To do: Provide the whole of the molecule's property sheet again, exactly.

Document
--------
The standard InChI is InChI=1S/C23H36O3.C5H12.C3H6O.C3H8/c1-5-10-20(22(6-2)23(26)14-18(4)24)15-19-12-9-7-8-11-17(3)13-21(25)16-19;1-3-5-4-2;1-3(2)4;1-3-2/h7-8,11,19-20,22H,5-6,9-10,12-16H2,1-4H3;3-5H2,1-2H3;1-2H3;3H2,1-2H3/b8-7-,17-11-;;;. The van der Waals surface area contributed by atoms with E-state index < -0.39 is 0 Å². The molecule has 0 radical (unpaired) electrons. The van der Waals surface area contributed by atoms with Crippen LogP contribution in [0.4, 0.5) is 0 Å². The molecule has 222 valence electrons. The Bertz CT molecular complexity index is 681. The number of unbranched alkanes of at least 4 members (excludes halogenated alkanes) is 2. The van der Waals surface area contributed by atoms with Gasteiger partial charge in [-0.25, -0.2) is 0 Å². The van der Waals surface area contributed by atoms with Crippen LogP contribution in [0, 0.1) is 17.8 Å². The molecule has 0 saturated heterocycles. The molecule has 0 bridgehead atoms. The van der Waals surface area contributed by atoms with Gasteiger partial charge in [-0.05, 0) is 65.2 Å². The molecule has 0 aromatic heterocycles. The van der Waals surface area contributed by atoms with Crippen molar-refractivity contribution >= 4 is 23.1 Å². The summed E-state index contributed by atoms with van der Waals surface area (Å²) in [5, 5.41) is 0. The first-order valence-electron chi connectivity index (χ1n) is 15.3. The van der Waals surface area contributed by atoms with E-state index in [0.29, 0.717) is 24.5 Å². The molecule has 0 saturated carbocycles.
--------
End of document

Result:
The standard InChI is InChI=1S/C23H36O3.C5H12.C3H6O.C3H8/c1-5-10-20(22(6-2)23(26)14-18(4)24)15-19-12-9-7-8-11-17(3)13-21(25)16-19;1-3-5-4-2;1-3(2)4;1-3-2/h7-8,11,19-20,22H,5-6,9-10,12-16H2,1-4H3;3-5H2,1-2H3;1-2H3;3H2,1-2H3/b8-7-,17-11-;;;. The van der Waals surface area contributed by atoms with E-state index < -0.39 is 0 Å². The molecule has 0 radical (unpaired) electrons. The van der Waals surface area contributed by atoms with Crippen LogP contribution in [0.4, 0.5) is 0 Å². The molecule has 222 valence electrons. The Bertz CT molecular complexity index is 681. The number of unbranched alkanes of at least 4 members (excludes halogenated alkanes) is 2. The van der Waals surface area contributed by atoms with Gasteiger partial charge in [-0.25, -0.2) is 0 Å². The van der Waals surface area contributed by atoms with Crippen LogP contribution in [0, 0.1) is 17.8 Å². The molecule has 0 saturated heterocycles. The molecule has 0 bridgehead atoms. The van der Waals surface area contributed by atoms with Gasteiger partial charge in [-0.05, 0) is 65.2 Å². The molecule has 0 aromatic heterocycles. The van der Waals surface area contributed by atoms with Crippen molar-refractivity contribution >= 4 is 23.1 Å². The summed E-state index contributed by atoms with van der Waals surface area (Å²) in [5, 5.41) is 0. The first-order valence-electron chi connectivity index (χ1n) is 15.3. The van der Waals surface area contributed by atoms with E-state index in [0.29, 0.717) is 24.5 Å². The molecule has 0 saturated carbocycles.